25 Years Later: OK Computer


The album cover for Radiohead’s OK Computer (©1997 Parlophone/Capitol)

Brian Dyer, Reporter

There are many contenders for the greatest album of all time, but few are on as many lists as Radiohead’s OK Computer, which was considered one of the greatest albums of all time barely three days into its original release in 1997. It was a project that forever altered the course of popular music, shifting away from the fuzz-ingrained rock that had defined the genre for years and towards clean production with gloomy themes (inspiring bands such as Coldplay and Muse). In light of its 25th anniversary, I believe it’s time to look at OK Computer again, and find out what makes it incredible.

The album begins with the track “Airbag”, in which frontman Thom Yorke recalls a car crash that he survived unscathed. The lyrics detail how he felt he was “born again” after being saved by an airbag. The song was meant to illustrate how dependent modern society is on technology, by giving an example of how we invent new technologies (such as the airbag) to combat other technology humans have made (cars).

The next song in the track listing is “Paranoid Android”, which is also a consistent contender for the greatest song of all time. It’s a six-minute epic, inspired by previous through-composed songs like “Happiness is a Warm Gun” by the Beatles and “Bohemian Rhapsody” by Queen. The song manages to bind fuzzy electric guitar solos and choral arrangements together. It’s a diamond in an album of gems.

Afterwards is “Subterranean Homesick Alien”, which is a pristine song about Yorke’s feelings of isolation and alienation from others. In it, the narrator fantasizes being abducted by aliens because they believe they would be more accepted and/or comfortable in their world than on Earth. The track is a great example of the excellent production done by Nigel Godrich. Songs on OK Computer like “Subterranean” have such a clean sound, to the point where the song sounds like it’s from a different planet. This is exemplified when comparing Radiohead to their contemporaries (Oasis, Blur, Pulp, etc).

Next up is “Exit Music (For a Film)”, which was a track written for the 1996 film adaptation of Romeo & Juliet. The band was shown the ending of the film, and was tasked with writing a song that would fit the ending. According to Radiohead, the track was what helped shape the direction of the rest of the album. I believe that the climax portion of this song is one of the best moments in Radiohead’s discography.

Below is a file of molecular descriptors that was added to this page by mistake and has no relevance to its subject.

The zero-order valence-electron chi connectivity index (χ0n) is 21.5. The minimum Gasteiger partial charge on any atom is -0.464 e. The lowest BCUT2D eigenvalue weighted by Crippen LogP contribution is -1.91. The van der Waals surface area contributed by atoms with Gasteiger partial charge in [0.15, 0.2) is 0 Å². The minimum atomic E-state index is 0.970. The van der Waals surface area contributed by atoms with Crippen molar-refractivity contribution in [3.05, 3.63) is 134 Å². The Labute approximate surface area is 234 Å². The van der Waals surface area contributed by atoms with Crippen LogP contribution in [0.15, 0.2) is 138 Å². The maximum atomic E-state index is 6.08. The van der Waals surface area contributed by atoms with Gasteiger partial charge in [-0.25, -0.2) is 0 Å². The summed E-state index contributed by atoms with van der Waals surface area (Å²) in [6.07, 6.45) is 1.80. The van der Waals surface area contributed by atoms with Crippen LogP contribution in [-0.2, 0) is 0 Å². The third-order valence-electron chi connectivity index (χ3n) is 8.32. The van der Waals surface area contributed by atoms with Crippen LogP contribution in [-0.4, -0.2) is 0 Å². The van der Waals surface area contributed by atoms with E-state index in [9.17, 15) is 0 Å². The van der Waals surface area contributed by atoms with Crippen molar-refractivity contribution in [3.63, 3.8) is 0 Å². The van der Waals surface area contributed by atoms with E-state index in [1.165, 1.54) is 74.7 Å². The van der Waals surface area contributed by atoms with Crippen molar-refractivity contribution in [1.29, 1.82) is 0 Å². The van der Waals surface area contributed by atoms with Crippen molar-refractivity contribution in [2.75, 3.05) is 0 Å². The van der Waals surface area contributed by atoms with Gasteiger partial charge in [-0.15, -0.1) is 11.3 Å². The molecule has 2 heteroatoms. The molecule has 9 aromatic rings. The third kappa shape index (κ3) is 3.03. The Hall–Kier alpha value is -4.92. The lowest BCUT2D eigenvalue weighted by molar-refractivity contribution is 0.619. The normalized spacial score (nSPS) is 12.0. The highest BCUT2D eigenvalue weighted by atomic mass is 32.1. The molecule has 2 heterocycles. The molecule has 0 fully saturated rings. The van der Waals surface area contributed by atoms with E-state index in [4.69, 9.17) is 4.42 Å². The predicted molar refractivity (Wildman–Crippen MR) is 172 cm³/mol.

“Let Down” follows next, and is arguably the most depressing song on the entire album. The song is the embodiment of disappointment, discussing people “clinging onto bottles” with the “emptiest of feelings”. The song’s narrator believes that they will push through their problems, but still is worried that they will just be “let down”.

After that is “Karma Police”, which is about how people will judge others, not accepting blame, and then realizing how they’ve been acting. The song is one of Radiohead’s catchiest songs, exemplified by its commercial success as a single.

The album then goes into “Fitter Happier”, which acts as an intermission between the two halves of the project. It makes use of a robotic voice that mocks the perfectionist qualities that companies expect of their employees.

“Electioneering” begins the second half of the album with a song about the political world. To give some context, OK Computer was recorded in the lead up to the 1997 general election in the UK. It is the most rock-oriented track, with lyrics mocking promises that politicians make in order to get votes. One of the key lines is: “When I go forwards, you go backwards, and somewhere we will meet”, which is a cynical line about how supporting politicians make them wealthier and the general public poorer, while the politician tries to keep up the act that they’re an equal (“and somewhere we will meet”).

“Climbing Up the Walls” is next, and in my opinion, it’s one of the weaker songs on the album. Not to say it’s a mediocre track compared to every other song by any other artist, but rather that it’s mediocre when compared to the other songs on this album. It is a great track, but it doesn’t feel as bold to me as “Paranoid Android”, or as emotional as “Let Down” and “Exit Music (For a Film)”.

In contrast, “No Surprises” is one of my personal favorite songs on the album. It’s an unusually calming song, given the tone of the album. But it fits in regardless after taking a look at the lyrics, which describe how incredibly robotic the idea of an “ideal” life is. The narrator just wants to live a life with “no alarms and no surprises”.

Afterwards are the songs “Lucky” and “The Tourist”. They are both excellent tracks. “Lucky” is an optimistic track about getting up despite getting continuously knocked down (“I feel my luck could change”). “The Tourist” talks about people trying to rush through life when they should be slowing down, stopping to smell the roses in other words (“hey man, slow down”). They’re both great tracks that close out the project.

In conclusion, OK Computer is an excellent masterpiece, one of many by Radiohead. While many albums can be argued for being the greatest of all time, OK Computer should definitely be in the running. With excellent songwriting and pristine production paired with a unique sound, this is an essential listen for anyone who wants to learn more about music history.